Floatable safety seats for a child in a marine environment are known. In particular, such a device is described in U.S. Pat. No. 5,514,020 issued to Gainforth. The Gainforth buoyant child safety seat for boats, however, cannot be transferred to a motor vehicle for the reason that the bottom of the described safety seat is provided with ballast stands with ballast weights that prevent the safety seat from being placed upon and secured to the seat of a motor vehicle. Another floatable safety seat for a child is described in U.S. Pat. No. 4,725,253 issued to Politte. The Politte infant safety flotation seat device cannot be used in a motor vehicle since it cannot be placed upon and secured to the seat of a motor vehicle primarily because of metal weights, or ballast, near the bottom of the safety seat. Child safety seats particularly intended for marine use have been described in prior art, such as in U.S. Pat. Nos. 4,709,648; 4,934,303; 5,119,754; and 5,309,881; but none of the latter describe floatation capability.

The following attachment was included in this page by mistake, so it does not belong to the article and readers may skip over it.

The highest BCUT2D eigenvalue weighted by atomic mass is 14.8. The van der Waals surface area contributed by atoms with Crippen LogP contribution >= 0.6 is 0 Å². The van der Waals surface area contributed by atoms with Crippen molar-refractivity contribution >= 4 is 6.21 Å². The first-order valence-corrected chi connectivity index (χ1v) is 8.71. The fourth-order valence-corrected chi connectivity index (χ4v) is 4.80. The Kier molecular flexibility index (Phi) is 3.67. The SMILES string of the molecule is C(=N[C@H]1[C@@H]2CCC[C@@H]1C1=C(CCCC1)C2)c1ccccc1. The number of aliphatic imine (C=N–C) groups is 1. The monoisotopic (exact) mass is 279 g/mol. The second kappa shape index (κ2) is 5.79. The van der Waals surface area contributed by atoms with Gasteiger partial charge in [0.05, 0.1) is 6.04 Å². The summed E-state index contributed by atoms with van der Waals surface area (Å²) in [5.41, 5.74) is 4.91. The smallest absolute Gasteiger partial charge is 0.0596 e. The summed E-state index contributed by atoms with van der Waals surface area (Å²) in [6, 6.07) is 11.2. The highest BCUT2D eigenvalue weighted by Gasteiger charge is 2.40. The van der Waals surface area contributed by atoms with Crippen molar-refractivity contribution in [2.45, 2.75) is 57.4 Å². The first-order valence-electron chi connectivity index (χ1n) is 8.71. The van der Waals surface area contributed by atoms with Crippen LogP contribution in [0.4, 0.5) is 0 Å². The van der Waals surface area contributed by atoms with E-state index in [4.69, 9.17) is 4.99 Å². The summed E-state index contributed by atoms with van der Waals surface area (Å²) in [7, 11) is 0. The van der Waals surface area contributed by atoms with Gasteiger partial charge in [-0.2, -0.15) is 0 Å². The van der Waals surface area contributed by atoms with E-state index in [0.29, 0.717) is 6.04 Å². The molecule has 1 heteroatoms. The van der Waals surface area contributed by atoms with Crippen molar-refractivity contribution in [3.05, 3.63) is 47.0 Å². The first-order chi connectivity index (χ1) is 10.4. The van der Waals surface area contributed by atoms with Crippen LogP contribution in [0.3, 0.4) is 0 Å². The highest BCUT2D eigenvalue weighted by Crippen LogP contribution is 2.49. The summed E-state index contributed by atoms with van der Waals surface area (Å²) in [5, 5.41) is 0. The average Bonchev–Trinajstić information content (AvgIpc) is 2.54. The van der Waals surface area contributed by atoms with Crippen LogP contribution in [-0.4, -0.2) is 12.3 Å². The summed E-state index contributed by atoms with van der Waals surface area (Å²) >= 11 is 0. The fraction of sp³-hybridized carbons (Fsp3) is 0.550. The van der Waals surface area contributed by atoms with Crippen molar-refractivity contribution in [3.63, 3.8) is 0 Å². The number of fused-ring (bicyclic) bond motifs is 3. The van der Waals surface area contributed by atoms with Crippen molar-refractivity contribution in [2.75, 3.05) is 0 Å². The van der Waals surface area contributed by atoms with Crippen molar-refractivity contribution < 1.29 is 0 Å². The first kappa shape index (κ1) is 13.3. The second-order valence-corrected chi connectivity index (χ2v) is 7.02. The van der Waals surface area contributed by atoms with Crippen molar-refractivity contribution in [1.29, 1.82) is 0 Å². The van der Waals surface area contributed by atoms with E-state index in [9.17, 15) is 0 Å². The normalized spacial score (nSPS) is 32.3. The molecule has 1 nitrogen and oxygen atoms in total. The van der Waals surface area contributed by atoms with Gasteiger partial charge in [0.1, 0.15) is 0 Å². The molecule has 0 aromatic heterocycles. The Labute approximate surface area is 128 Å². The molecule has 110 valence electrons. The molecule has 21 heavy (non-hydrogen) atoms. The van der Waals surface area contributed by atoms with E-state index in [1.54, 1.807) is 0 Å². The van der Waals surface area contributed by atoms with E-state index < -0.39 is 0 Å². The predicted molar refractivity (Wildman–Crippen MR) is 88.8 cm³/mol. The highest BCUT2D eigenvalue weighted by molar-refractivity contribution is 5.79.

Protection of a child from injury during rough water conditions in a marine environment and protection of a child from injury in the event of an impact in a motor vehicle are similar enough that the same shock and cushion protection in accordance with mandated child motor vehicle safety seats will provide a child from sudden movement in a marine environment. Child safety seats for motor vehicles, however, are generally not provided with floatation material or ballast.

Child safety seats presently used for motor vehicles have support structures for the bucket seats and bases for the seats. One type of support structure is a metal frame that includes bars made of a strong metal such as steel that can be hollow tubular bars known in the art of metal structures. My U.S. patent application Ser. No. 09/167,468 entitled “Car/Boat Floatation Seat for Infants” described a child safety seat that is made of such a support structure.